An Emirates A380 AIRLINES often crow about having the world’s longest flights but Emirates is trumpeting its newest Airbus A380 destination as the world’s shortest for the superjumbo.The Dubai-based carrier will upgrade one of its nine daily flights between Dubai and Doha to an A380 service from December 1 on what is the 45th A380 route for the airline and the shortest for the aircraft at just over 235 miles (379kms) each way.The airline justified using the long-range superjumbo on the short route by saying demand for Doha had been steadily increasing to the point it had carried more than 700,000 passengers between the cities so far this year.“The upgrade to the A380 will provide Emirates the increased ability to serve growing demand for travel out of Doha,’’ it said. “The double-decker has also proved tremendously popular with customers, and the upcoming service in December will give travellers from Qatar the chance to experience Emirates’ award-winning A380 onboard product and service to Dubai and seamless A380 journeys to some of Emirates most popular destinations.’’The gulf carrier has timed the flights so that travellers will have connections of less than four hours to popular destinations such as London Heathrow, New York, Paris and Rome.The superjumbos on the route will be in a three-class configuration with 429 seats in economy, 76 flat-bed seats in business and 14 first-class suites. They will also come equipped with the airline’s renowned in-flight bar and entertainment system, althoughit willl be a choice between a quick drink or a short program on a flight lasting about an hour.Emirates is the world’s biggest operator of A380s with 85 in service and 57 on order and competes with Abu Dhabi-based Etihad and Doha-based Qatar. It recently upgraded its business class product and bar and is working on a new first class product.Emirates president Tim Clark, who says the aircraft works well for airline and is popular with customers, recently warned that the world would need more A380s to cope with capacity problems at airports.Read Sir Tim’s comments.Airbus announced earlier this year that it will more than halve production of the superjumbo from the current 2.5 per month to one a month because of lacklustre demand.But Airbus chief executive Tom Enders, speaking at an event to celebrate the manufacturer’s 10,000th aircraft delivery, predicted there would still be a demand for the A380 “for many years to come”.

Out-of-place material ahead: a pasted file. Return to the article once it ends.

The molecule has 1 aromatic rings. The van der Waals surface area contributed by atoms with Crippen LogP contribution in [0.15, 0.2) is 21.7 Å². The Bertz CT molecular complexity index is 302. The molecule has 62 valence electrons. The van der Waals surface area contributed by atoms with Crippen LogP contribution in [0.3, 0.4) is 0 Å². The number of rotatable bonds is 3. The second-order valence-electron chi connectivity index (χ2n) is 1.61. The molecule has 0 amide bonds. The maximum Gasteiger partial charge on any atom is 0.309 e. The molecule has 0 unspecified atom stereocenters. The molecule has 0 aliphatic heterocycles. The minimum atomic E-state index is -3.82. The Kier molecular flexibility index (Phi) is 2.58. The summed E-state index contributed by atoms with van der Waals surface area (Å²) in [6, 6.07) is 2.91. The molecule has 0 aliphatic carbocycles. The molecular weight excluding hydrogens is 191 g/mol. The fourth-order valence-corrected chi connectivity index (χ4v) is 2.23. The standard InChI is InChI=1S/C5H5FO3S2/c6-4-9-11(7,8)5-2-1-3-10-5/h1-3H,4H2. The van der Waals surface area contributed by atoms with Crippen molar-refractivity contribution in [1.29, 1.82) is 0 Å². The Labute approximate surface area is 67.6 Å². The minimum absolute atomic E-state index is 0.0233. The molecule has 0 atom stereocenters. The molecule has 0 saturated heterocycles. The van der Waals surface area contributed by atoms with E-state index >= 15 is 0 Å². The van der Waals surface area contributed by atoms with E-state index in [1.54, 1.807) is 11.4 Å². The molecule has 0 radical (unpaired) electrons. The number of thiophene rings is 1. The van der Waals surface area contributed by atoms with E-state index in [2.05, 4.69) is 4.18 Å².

The common housefly could be a bigfactor in easing the strain on natural marine resources, if the Drew brothers have their way. (Image: Shadowness) MEDIA CONTACTS • Jason Drew AgriProtein + 27 21 422 1887 or +27 83 700 5255 RELATED ARTICLES • New bug leaps into history books • Malaria-proof mosquito a reality • Tanzania’s ‘butterfly effect’ • Pick n Pay greens seafood operationsEmily van RijswijckAn enterprising duo has developed a sustainable alternative to fishmeal and soya livestock feeds, in the process helping to ease the pressure on precious natural resources which are constantly under strain from the growing human population.Originally from the UK, brothers David and Jason Drew are now based in South Africa.For the last three years the two entrepreneurs have been researching the potential of protein-rich fly larvae or maggots as a natural replacement for soya and fishmeal, the two most commonly used sources of protein animal feed used by industrial farmers.Their Cape-based company AgriProtein produces maggot meal, a completely natural protein feed for animals. Maggot meal is obtained by harvesting fly larvae fed on organic waste just before the insects turn into pupae. To make one ton of the meal, about five tons of maggots are required.The larvae are dried and then processed into a fine rich brown powder, to be sold to farmers in 50-kilogramme bags.In terms of nutrient value the product matches that of fishmeal and is superior to soya.Research and developmentThe fly farm and production plant is based in Stellenbosch and for the moment is producing only for research and development purposes, confirms Jason Drew.The facility produces two tons of meal a week. Research is conducted with the help of the University of Stellenbosch‘s Animal Nutritional Department.“We plan to start up a full scale production plant in 2013, which will produce 28 tons per day of the dry product,” says Drew.The company intends to open plants in South Africa and Germany, the latter country because it is one of the world’s leading green nations.According to Drew, the demand for protein feed is almost limitless, and one of the biggest chicken producers in Germany is already showing keen interest.His only concern is whether AgriProtein will be able to keep up with the projected demand of over 2 000 tons per month.Should other countries show interest, the Drew brothers will consider rolling out the technology to them as well.So far, AgriProtein’s research has shown that larvae protein produces better weight gain and lower gizzard erosion scores than fishmeal. Gizzard erosion is a dietary deficiency disease affecting younger birds.Nutrient recyclingAt the heart of AgriProtein’s approach is a relatively new concept: nutrient recycling.Increases in global food demand and pressing environmental challenges have caused prices of both fishmeal and soya feeds to soar in recent years. Fishmeal, for example, has on average almost tripled in price since 2002, according to the IndexMundi data portal.Using organic waste to create a new source of protein – such as animal protein feed – is one way in which we can save the world’s declining fish resources, believes Drew.At the AgriProtein plant the flies are fed waste from abattoirs. This natural way of disposing of the waste also helps the suppliers to cut down on their costs. To ensure success of the venture, the company runs two programmes, for breeding and production.Under natural conditions one female fly can lay about 750 eggs a week and the larva increases in weight by over 400 times in just a few days.Maggots are harvested just before the pupal stage, or after about 72 hours. They are then dried, milled and packed. Because birds and fish eat larvae in the wild, the magmeal is easily digested.AgriProtein uses three types of flies: the common housefly (Musca domestica); the black soldier fly (Hermetia illucens) and the blow fly (Calliphoridae family), each of which prefers to break down a specific type of organic waste.The end product contains nine essential amino acids, according to the AgriProtein website.And that hint of fishmeal which is sometimes so detectable in battery-reared chickens will also be a thing of the past as maggot meal has a completely neutral taste and odour, Drew confirms.Amazing creaturesLike other insects the fly goes through three phases to reach adulthood: egg, larva, pupa and then adult.One of the most fascinating aspects of these creatures is the ammonia which is produced by fly larvae, a natural secretion used by the creatures to kill bacteria.In the AgriProtein plant the strong smell of ammonia is a by-product of the production process but one which the Drew brothers still plan to tap into as well.“We are looking at ways in which to harvest the ammoniated air to make a natural bleach,” says Drew.